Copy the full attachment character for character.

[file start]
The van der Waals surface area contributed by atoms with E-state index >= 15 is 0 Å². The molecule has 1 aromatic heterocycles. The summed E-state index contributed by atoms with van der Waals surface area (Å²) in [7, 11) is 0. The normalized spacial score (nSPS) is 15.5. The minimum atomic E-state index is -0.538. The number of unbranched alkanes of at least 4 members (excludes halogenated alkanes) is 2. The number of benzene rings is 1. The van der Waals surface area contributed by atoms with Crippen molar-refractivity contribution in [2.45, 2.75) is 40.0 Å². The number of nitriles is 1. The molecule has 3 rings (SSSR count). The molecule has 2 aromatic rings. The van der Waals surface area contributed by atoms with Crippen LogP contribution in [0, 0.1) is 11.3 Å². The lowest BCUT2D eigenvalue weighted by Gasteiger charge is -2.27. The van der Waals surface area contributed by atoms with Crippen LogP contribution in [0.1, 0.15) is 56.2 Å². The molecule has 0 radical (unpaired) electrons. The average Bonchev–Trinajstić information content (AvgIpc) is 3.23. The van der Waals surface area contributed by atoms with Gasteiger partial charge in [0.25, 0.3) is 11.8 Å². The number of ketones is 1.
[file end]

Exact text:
The van der Waals surface area contributed by atoms with E-state index >= 15 is 0 Å². The molecule has 1 aromatic heterocycles. The summed E-state index contributed by atoms with van der Waals surface area (Å²) in [7, 11) is 0. The normalized spacial score (nSPS) is 15.5. The minimum atomic E-state index is -0.538. The number of unbranched alkanes of at least 4 members (excludes halogenated alkanes) is 2. The number of benzene rings is 1. The van der Waals surface area contributed by atoms with Crippen molar-refractivity contribution in [2.45, 2.75) is 40.0 Å². The number of nitriles is 1. The molecule has 3 rings (SSSR count). The molecule has 2 aromatic rings. The van der Waals surface area contributed by atoms with Crippen LogP contribution in [0, 0.1) is 11.3 Å². The lowest BCUT2D eigenvalue weighted by Gasteiger charge is -2.27. The van der Waals surface area contributed by atoms with Crippen LogP contribution in [0.1, 0.15) is 56.2 Å². The molecule has 0 radical (unpaired) electrons. The average Bonchev–Trinajstić information content (AvgIpc) is 3.23. The van der Waals surface area contributed by atoms with Gasteiger partial charge in [0.25, 0.3) is 11.8 Å². The number of ketones is 1.